Octavio Paz



Goddam west Texas, anyway! Not a damn thing in it, and it went on forever! He'd driven nearly all day long and seen less and less the farther he got from Austin: abandoned shacks (some of adobe), rusty railroad tracks alongside occasional empty cattle pens, a few windmills and oil wells, scraggly barbed wire fences, a couple ranch headquarters, random dispirited cows and goats, sticker bushes out the wholesale, a couple dozen buttes and hills, and no water to speak of anywhere. And here he was inching along through the middle of it. He shook his head--he was a driven man. The lame pun made him smile grimly.

At least there was time to think. Hell, there was so little traffic on the interstate he could even read. He flipped open the binder lying on the passenger seat next to him and glanced at the headline of the newspaper article he had clipped in as page one: "Starchild Lands in West Texas, Remembered by Many Local Citizens." He knew the article and the pictures that went with it almost by heart.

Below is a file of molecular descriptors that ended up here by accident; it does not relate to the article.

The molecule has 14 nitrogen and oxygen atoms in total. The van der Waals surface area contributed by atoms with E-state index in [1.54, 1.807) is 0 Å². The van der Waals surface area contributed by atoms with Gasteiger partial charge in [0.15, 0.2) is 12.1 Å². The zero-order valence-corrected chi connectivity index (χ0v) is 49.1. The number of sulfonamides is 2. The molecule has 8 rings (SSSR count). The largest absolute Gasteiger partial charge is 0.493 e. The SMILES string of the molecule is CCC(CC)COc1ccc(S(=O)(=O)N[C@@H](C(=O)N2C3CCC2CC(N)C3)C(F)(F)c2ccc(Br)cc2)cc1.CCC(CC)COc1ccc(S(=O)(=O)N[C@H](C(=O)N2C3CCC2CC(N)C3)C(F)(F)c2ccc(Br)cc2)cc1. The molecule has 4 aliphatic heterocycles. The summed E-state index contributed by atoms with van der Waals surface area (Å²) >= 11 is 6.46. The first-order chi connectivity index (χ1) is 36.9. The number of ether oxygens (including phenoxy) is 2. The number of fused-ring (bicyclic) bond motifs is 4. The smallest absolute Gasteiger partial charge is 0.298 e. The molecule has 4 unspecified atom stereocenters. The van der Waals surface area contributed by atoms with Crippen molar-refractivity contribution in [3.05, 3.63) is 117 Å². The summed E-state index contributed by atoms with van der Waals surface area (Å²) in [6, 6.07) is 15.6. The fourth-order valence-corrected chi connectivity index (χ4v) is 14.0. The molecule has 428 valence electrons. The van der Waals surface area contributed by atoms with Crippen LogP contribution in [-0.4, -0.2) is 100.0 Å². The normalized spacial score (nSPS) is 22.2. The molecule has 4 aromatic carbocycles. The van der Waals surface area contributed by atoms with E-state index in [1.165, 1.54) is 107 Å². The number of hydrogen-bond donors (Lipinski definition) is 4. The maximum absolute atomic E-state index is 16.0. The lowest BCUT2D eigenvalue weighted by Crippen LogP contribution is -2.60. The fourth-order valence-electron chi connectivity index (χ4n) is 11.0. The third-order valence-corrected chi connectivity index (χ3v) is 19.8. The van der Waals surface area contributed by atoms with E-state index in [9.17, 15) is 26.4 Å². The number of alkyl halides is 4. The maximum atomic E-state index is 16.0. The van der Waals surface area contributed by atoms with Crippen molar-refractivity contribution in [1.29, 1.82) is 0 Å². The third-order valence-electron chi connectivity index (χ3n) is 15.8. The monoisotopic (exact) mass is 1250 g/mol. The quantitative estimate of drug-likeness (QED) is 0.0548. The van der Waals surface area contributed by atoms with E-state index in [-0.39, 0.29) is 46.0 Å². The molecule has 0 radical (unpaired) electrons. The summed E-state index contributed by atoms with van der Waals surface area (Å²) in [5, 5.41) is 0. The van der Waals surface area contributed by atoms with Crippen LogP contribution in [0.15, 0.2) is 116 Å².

A half dozen photographs showed the "starchild" variously riding a bicycle in front of a group of other cyclists, sprinting down the center lane of a stadium track, and sailing through the air in a variety of attitudes. In one, she was frozen like a bird in flight, arms outspread, three stories over a crystal blue pool, in another, stretched out horizontally over a bar, and in a third, midair in a sitting position with her feet in front of her and arms down, appearing to float over the sand in the long jump pit. All these photos were from the previous Olympic Games in Ireland, and in all of them she was wearing several iterations of skimpy Team Barbados uniforms in blue and yellow.

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